Laser Treatment Helpful in Postmastectomy Lymphedema

Laurie Barclay, MD

September 16, 2003

Sept. 16, 2003 — Two cycles of low-level laser treatment (LLLT), but not one, are effective in reducing the volume, tissue hardness, and extracellular fluid associated with postmastectomy lymphedema, according to the results of the first double-blind, placebo-controlled trial on the topic, published in the Sept. 15 issue of Cancer. However, range of motion was not improved.

"Recent reports indicate an efficacy for LLLT in the treatment of lymphedema, with both practitioners and clients reporting remarkably rapid improvement of lymphedema, often within hours of irradiation," write Colin J. Carati, PhD, from Flinders University in Adelaide, South Australia, and colleagues. "We reasoned that the laser might reduce fibrosis and activate surviving lymphatic drainage pathways, stimulate the growth of new pathways, and/or stimulate a localized lymphocyte response that may assist in resolving the lymphedema."

In this single crossover trial, 61 patients with postmastectomy lymphedema were randomized to receive placebo, one cycle of LLLT, or two cycles of LLLT to the axillary region of their affected arm.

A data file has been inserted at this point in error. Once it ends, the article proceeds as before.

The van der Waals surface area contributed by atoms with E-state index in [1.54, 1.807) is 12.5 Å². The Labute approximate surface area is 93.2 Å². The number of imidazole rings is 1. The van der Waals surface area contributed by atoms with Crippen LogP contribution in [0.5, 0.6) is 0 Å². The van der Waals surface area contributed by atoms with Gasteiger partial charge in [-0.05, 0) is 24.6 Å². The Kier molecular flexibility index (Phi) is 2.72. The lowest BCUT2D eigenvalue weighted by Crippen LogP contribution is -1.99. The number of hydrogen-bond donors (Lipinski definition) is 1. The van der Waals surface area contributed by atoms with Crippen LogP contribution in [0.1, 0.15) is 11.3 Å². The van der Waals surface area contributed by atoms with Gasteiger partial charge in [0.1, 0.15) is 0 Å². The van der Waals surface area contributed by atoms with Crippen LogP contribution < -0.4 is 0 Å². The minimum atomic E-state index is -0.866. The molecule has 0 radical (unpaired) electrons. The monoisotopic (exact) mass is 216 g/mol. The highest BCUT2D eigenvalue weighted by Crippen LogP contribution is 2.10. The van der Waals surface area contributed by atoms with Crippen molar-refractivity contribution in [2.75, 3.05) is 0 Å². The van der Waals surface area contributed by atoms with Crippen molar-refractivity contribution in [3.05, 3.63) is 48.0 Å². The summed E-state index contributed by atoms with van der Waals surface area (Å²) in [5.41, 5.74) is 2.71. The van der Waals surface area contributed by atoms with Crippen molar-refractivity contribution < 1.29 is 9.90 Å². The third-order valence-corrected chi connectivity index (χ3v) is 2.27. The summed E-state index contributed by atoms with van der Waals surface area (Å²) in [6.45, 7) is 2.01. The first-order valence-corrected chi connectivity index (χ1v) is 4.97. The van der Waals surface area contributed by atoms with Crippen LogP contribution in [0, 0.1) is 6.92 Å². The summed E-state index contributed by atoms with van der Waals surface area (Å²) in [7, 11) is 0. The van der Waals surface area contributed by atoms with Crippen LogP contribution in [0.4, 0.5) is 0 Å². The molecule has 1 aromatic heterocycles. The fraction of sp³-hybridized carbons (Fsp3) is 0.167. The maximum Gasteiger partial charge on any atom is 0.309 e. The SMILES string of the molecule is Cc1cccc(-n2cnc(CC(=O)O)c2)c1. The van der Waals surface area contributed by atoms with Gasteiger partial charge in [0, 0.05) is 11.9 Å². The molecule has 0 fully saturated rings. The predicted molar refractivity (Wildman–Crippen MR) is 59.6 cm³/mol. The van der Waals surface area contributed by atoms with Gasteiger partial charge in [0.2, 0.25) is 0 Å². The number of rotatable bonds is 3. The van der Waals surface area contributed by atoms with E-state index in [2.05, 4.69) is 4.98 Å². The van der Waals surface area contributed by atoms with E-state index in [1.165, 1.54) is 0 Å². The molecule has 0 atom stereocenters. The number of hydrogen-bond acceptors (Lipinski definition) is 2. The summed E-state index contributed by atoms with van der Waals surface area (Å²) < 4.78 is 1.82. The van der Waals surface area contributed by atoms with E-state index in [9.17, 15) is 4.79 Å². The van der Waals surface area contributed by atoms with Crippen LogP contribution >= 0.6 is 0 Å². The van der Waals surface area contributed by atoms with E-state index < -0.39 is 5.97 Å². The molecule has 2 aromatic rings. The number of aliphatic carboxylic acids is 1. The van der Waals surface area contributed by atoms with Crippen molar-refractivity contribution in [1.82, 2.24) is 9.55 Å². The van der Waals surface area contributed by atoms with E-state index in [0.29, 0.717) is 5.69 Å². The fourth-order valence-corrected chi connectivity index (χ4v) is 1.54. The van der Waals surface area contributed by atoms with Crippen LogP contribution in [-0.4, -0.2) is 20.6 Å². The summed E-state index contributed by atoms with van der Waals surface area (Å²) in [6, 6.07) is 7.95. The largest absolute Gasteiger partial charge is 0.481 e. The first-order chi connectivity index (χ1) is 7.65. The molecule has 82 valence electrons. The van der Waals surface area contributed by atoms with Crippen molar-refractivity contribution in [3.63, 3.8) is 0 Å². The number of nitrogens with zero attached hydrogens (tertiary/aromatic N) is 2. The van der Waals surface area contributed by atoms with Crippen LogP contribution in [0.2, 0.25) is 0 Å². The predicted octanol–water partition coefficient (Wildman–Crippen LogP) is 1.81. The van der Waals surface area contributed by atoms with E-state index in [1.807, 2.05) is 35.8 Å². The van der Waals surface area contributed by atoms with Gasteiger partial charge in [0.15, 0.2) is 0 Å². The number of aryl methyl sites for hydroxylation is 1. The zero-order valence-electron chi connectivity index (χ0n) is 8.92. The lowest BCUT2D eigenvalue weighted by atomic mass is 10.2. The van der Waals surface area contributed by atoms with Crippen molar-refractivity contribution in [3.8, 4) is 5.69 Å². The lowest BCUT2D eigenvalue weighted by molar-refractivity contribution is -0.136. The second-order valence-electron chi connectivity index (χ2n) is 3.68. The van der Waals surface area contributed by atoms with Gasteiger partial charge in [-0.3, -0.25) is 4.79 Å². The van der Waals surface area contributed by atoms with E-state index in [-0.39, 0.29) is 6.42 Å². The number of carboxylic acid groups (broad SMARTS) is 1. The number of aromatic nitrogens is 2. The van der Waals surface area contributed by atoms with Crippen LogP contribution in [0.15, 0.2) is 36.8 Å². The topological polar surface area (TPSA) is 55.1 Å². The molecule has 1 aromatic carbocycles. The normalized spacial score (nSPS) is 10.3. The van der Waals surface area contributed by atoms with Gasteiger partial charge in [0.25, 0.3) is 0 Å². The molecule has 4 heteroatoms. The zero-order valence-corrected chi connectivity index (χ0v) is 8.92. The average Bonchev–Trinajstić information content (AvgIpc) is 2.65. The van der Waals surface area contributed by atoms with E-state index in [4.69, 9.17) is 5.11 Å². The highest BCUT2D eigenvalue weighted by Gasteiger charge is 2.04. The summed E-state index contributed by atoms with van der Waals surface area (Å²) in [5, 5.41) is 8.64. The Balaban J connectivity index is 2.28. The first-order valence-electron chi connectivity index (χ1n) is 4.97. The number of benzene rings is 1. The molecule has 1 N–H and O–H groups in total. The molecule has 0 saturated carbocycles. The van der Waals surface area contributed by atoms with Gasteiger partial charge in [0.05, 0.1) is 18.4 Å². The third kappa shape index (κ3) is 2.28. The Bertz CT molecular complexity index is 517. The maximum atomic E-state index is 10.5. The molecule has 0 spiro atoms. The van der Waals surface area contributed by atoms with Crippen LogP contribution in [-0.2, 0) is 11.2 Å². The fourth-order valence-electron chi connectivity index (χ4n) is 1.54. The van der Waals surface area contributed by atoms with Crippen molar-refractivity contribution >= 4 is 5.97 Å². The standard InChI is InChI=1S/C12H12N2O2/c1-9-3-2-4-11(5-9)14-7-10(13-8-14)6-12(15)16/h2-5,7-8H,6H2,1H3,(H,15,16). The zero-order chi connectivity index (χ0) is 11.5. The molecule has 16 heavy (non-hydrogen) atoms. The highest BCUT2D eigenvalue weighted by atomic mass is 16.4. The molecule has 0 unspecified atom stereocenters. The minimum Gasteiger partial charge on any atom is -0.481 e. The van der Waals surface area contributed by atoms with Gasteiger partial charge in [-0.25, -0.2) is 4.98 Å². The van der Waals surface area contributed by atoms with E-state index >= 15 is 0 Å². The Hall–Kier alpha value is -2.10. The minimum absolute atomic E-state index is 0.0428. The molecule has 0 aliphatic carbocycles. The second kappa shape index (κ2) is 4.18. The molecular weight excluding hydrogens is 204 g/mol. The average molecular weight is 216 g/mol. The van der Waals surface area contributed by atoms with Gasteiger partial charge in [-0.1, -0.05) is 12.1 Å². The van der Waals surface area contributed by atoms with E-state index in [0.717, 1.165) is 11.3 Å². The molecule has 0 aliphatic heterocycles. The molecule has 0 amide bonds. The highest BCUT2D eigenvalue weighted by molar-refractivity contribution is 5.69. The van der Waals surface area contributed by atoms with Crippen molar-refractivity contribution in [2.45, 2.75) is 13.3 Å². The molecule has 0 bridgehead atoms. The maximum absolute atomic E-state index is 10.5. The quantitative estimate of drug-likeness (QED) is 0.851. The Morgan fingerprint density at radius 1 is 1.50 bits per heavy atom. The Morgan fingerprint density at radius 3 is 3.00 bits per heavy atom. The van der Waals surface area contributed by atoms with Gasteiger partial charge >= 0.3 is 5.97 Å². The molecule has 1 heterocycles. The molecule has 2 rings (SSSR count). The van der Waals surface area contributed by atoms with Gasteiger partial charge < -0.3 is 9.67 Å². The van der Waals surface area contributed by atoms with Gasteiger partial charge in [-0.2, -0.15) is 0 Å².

Although there was no significant improvement noted immediately after any of the treatments, the mean affected limb volume decreased significantly at one month or three months of follow-up after two cycles of active laser treatment. Nearly one third of subjects had a clinically significant reduction in volume by more than 200 mL approximately two to three months after two cycles of treatment. Placebo treatment or one cycle of LLLT did not significantly affect limb volume.

Three months after two cycles of LLLT, the extracellular fluid index of the affected and unaffected arms and torso decreased significantly, and there was significant softening of tissues in the affected upper arm. However, treatment did not appear to improve range of motion.

"Further improvements in the use of LLLT, in the treatment of a range of conditions, rest on a better understanding of its mode of action," the authors write. "The mechanism(s) of action of LLLT in tissues remains elusive, and most likely is complex, involving many aspects of tissue physiology."

The Australian government funded this study through an AUSIndustry grant to RIAN Corporation, the manufacturer of the laser used in this study, and Flinders University. Dr. Carati occasionally acts as a consultant for Rian Corporation.

Cancer. 2003;98:1114-1122

Reviewed by Gary D. Vogin, MD


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